I decided to study abroad because I felt like I needed to leave my home institution. College can feel suffocating and so I looked forward to answering some deep and personal questions while studying abroad. A lot of people in my life, including my home institution, encouraged me to do so and so, I went.
I went to Hyderabad, India with CIEE and I stayed at the Tagore International House. For the first two weeks, it was training with others in my program and then we had a grace period (provided by the university) in order to sit in and then chose our classes. Unfortunately, there is no spring break but CIEE took us on an excursion to Bangalore for the weekend. CIEE also offers services, like sitar and henna lessons, for example. CIEE also worked with numerous organizations in India which is an option for those who want to do volunteer work. While I was in India, I focused on my studies and myself (which is the entire reason for me going abroad).
I paid for my experience through student loans from my home institution (Dickinson), personal fundraising from my family, and scholarships like Diversity Abroad and CIEE.
Before leaving to study abroad, I wish I would have known that you can't run away from your problems. Whatever problems one faces in one country will inevitably follow them to another country. Granted, communicating about those problems (and in the end, solving those problems) became difficult because I was 8,000 miles away from home but I still had to face and deal with issues that I was hoping to escape away from.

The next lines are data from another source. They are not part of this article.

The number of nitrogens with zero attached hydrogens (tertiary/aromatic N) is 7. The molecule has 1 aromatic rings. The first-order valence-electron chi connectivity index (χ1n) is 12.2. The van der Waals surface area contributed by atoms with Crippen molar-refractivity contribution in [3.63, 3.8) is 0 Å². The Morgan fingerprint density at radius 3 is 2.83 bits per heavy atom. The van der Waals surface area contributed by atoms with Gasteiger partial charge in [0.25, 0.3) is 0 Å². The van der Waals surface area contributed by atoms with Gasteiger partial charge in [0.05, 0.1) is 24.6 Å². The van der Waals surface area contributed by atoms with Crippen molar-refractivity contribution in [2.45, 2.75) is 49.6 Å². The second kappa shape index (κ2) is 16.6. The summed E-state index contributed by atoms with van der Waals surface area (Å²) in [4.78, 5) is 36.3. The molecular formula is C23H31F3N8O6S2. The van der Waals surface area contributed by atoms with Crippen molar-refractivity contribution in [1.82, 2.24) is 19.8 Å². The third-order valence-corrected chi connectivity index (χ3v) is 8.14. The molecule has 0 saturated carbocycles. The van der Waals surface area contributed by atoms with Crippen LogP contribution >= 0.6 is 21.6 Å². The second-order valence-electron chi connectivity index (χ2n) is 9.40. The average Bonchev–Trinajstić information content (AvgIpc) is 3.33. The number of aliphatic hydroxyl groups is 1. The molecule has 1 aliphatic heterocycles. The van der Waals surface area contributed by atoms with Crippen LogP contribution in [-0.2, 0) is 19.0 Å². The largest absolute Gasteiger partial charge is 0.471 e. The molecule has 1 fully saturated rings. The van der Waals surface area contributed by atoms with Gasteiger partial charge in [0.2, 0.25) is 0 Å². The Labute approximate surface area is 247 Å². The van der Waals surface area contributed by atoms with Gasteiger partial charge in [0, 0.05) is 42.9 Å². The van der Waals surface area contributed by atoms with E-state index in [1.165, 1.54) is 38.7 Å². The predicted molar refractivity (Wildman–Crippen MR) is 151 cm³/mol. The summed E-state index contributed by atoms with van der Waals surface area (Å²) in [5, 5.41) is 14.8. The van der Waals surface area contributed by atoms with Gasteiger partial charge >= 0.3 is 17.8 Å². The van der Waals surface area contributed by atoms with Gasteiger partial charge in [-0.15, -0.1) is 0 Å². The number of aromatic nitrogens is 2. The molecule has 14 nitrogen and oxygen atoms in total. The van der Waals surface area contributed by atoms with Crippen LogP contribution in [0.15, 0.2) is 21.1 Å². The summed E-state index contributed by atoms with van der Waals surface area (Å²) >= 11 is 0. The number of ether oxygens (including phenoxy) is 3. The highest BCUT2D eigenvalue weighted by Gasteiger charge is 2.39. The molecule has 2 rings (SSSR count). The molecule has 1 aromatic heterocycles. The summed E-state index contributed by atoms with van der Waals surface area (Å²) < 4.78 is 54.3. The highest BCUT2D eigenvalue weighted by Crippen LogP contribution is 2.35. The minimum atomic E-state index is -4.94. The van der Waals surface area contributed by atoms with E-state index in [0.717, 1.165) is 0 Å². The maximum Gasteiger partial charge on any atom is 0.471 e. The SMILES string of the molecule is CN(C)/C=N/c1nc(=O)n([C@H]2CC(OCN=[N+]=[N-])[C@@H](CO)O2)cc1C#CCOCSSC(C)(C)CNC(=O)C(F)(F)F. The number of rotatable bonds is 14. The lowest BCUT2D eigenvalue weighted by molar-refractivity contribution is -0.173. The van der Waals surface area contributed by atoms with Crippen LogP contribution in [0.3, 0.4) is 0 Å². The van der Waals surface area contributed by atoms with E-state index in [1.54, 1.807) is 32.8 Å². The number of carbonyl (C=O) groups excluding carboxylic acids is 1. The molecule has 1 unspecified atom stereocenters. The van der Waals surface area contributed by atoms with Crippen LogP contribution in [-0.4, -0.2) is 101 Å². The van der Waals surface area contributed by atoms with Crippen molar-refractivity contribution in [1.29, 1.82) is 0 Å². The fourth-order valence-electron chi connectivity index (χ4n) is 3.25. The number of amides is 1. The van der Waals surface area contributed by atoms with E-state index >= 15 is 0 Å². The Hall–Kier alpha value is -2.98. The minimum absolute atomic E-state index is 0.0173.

I experienced discrimation abroad based on my race, sex, and sexual orientation. India, like a lot of other places in the world including the United States, is not a very tolerant place. I was discriminated against because I am a black lesbian. I was told to be wary of me and to be careful because I am a woman. I was told to restrict my public behavior because being gay is a crime in India. And I received a lot of stares and unwanted attention based on my skin color (a lot of Indians assumed I was from Africa or the Caribbean).
Studying abroad has benefited me by giving me the time and space to breathe and think. I was so grateful for the opportunity to think about myself and think for myself. Academically, studying abroad has widened my education, which has simultaneously connected with my personal studies.
The most memorable moment of studying abroad was one day on the third weekend I was there. I was sitting on top of some rocks, looking at the moon and planes overhead, talking with some friends, and that's when I realized that I was in India. I had woken up at that moment and I was at awe at the stars and beautiful night sky.
The nightlife was cool! There are a lot of Ladies Nights available so drinking (especially cheap drinking) is always possible! I don't know much about the entertainment (not many American musicians or popular attractions go to India) but I do know that the University of Hyderabad hosted a concert with a DJ.
My study abroad experience has prepared me for my future career because I honed into my skills like adaptations and quick learning. But I also further developed skills like understanding that not everyone is conscious or willing to understand the way we live so I learned how to work with unconscious people.
I would recommend the program I was on, even though I had problems with it because I still had a fabulous time and the staff are supportive and encouraging (you get free chocolate when you visit the CIEE office on campus)
The advice I had for students studying abroad is that if you are doubtful, don't do it. It's a hassle and nightmare if one isn't sure and it takes a lot. Also, recognize that not going abroad is not the end of the world either. Going abroad is a privilege and should be seen as one and it takes a lot (including money) to go.